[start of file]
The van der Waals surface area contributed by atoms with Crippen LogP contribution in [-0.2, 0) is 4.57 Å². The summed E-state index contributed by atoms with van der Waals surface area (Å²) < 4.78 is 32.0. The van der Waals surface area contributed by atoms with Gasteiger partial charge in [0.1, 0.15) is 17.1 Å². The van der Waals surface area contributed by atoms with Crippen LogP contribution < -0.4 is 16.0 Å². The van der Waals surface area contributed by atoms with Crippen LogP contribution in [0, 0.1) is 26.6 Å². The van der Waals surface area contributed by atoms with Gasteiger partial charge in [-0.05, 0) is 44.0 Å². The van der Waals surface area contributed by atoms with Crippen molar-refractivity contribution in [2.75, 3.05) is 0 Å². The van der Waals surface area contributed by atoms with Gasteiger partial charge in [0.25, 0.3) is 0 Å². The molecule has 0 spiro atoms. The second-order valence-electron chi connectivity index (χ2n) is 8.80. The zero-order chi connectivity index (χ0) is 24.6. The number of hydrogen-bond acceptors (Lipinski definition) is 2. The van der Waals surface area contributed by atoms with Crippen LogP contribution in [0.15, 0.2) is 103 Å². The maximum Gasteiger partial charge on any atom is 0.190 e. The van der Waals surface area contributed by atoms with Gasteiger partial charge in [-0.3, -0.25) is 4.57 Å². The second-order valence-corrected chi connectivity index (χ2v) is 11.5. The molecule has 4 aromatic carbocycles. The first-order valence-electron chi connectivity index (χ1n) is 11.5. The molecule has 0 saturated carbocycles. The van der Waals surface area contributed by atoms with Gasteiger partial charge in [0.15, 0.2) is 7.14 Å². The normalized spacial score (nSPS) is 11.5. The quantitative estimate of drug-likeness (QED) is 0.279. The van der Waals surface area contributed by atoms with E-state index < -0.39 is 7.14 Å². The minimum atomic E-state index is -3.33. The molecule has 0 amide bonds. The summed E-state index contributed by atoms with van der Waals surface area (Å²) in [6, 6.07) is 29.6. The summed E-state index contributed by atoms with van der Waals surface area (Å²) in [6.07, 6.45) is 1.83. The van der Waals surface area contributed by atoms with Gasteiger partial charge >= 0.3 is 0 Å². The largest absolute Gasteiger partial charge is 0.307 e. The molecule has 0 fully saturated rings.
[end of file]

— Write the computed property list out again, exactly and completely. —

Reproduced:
The van der Waals surface area contributed by atoms with Crippen LogP contribution in [-0.2, 0) is 4.57 Å². The summed E-state index contributed by atoms with van der Waals surface area (Å²) < 4.78 is 32.0. The van der Waals surface area contributed by atoms with Gasteiger partial charge in [0.1, 0.15) is 17.1 Å². The van der Waals surface area contributed by atoms with Crippen LogP contribution < -0.4 is 16.0 Å². The van der Waals surface area contributed by atoms with Crippen LogP contribution in [0, 0.1) is 26.6 Å². The van der Waals surface area contributed by atoms with Gasteiger partial charge in [-0.05, 0) is 44.0 Å². The van der Waals surface area contributed by atoms with Crippen molar-refractivity contribution in [2.75, 3.05) is 0 Å². The van der Waals surface area contributed by atoms with Gasteiger partial charge in [0.25, 0.3) is 0 Å². The molecule has 0 spiro atoms. The second-order valence-electron chi connectivity index (χ2n) is 8.80. The zero-order chi connectivity index (χ0) is 24.6. The number of hydrogen-bond acceptors (Lipinski definition) is 2. The van der Waals surface area contributed by atoms with Crippen LogP contribution in [0.15, 0.2) is 103 Å². The maximum Gasteiger partial charge on any atom is 0.190 e. The van der Waals surface area contributed by atoms with Gasteiger partial charge in [-0.3, -0.25) is 4.57 Å². The second-order valence-corrected chi connectivity index (χ2v) is 11.5. The molecule has 4 aromatic carbocycles. The first-order valence-electron chi connectivity index (χ1n) is 11.5. The molecule has 0 saturated carbocycles. The van der Waals surface area contributed by atoms with Gasteiger partial charge in [0.15, 0.2) is 7.14 Å². The normalized spacial score (nSPS) is 11.5. The quantitative estimate of drug-likeness (QED) is 0.279. The van der Waals surface area contributed by atoms with E-state index < -0.39 is 7.14 Å². The minimum atomic E-state index is -3.33. The molecule has 0 amide bonds. The summed E-state index contributed by atoms with van der Waals surface area (Å²) in [6, 6.07) is 29.6. The summed E-state index contributed by atoms with van der Waals surface area (Å²) in [6.07, 6.45) is 1.83. The van der Waals surface area contributed by atoms with Gasteiger partial charge >= 0.3 is 0 Å². The largest absolute Gasteiger partial charge is 0.307 e. The molecule has 0 fully saturated rings.